Texas' State and Local Pension Funds Reach 6-Year Pinnacle of Financial Health

The 93 state and local pension funds which report financial statistics to the Texas Pension Review Board combined in 2015-2016 to achieve the best overall six-year improvement to their amortization periods, the PRB’s single “most appropriate” measure of public retirement systems’ health, according to a TEXPERS comparison of PRB data.
The PRB defines amortization period as “the length in time, in years, needed to pay for the unfunded actuarial accrued liability (UAAL) and reflects a system’s ability to pay its normal cost plus UAAL.” UAAL is the present value of benefits earned to date that are not covered by plan assets and normal cost is the portion of cost of projected benefits to the current year.[1]

TEXPERS based its assessment on specific information requests it made of the PRB for standardized year-over-year comparisons of its Actuarial Valuation Report for the previous six years. The PRB data are available on a dedicated page on the TEXPERS website: www.TEXPERS.org/amortization-report.

TEXPERS offered the following observations on the data:       

  • The most constructive way to read the chart is to understand that decreases in the bottom three rows and increases in the top rows show improvement.
  • There are 39 pension systems in the Pension Review Board’s recommended amortization period of 0-25 years, which is better than the 34 in last year’s report, and the most in six years.
  • For the purposes of this review, we are assuming uniform movement from the bottom three rows, least healthy indicator, to the three higher, healthier categories. We did not explore the data for the number of pensions making offsetting moves from lower to higher amortization periods because the overall trend is the most important consideration.
  • The most substantial improvements in the 2015-16 period occurred in:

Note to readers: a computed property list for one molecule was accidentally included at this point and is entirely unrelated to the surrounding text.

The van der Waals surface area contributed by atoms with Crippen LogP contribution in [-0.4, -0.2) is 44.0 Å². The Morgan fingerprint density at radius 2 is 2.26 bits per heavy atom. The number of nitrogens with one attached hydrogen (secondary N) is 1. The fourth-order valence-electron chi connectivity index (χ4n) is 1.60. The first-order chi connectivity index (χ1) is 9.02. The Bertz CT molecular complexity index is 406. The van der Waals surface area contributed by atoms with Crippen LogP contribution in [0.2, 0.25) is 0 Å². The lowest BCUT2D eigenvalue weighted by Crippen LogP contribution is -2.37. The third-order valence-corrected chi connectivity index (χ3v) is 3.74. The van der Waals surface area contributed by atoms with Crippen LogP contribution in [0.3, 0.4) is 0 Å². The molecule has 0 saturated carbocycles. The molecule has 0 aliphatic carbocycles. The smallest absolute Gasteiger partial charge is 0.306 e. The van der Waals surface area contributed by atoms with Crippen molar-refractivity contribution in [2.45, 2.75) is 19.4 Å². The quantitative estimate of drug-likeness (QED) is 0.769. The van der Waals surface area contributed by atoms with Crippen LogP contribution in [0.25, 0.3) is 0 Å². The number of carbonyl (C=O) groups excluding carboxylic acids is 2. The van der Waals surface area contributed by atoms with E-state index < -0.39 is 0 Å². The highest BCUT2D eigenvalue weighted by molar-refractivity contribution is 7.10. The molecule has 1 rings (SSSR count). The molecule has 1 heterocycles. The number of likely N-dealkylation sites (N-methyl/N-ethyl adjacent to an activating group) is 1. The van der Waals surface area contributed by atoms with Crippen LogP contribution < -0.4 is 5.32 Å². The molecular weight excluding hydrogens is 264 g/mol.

• the number of pension systems moving out of the infinite period, from 7 to 4.
    • the increase, to 23 from 20, in the number of pension funds in the 15-25 year amortization period.
  • The total number of pension funds in the non-recommended amortization ranges decreased to 54 from 59 in the previous year. This measure also is the least in six years.
TEXPERS Executive Director Max Patterson offered the following comments on the report:
“These amortization period trends matter more than accountants' moment-in-time snapshots of unfunded liabilities when assessing pension fund health. We maintain that Texas pension fund Trustees and staff can, with time, make necessary adjustments to improve upon various measures of performance. As long as the key ingredient of appropriate funding is provided by their employer, we will continue to see ongoing improvements to amortization periods.
“This positive trend for amortization period should be put in perspective. Stock market performance in 2015 was the worst in seven years and left a lot to be desired. As 2016 market performance has recovered well, we think this amortization period improvement trend will continue. Texas lawmakers should, with confidence, maintain the status quo going into the next legislative session,” Patterson said.

[1] “Summary: Study of the Financial Health of Texas Public Retirement Systems,” by the Texas Pension Review Board, December 2014, page 2. http://www.prb.state.tx.us/files/reports/financial_health_study_summary.pdf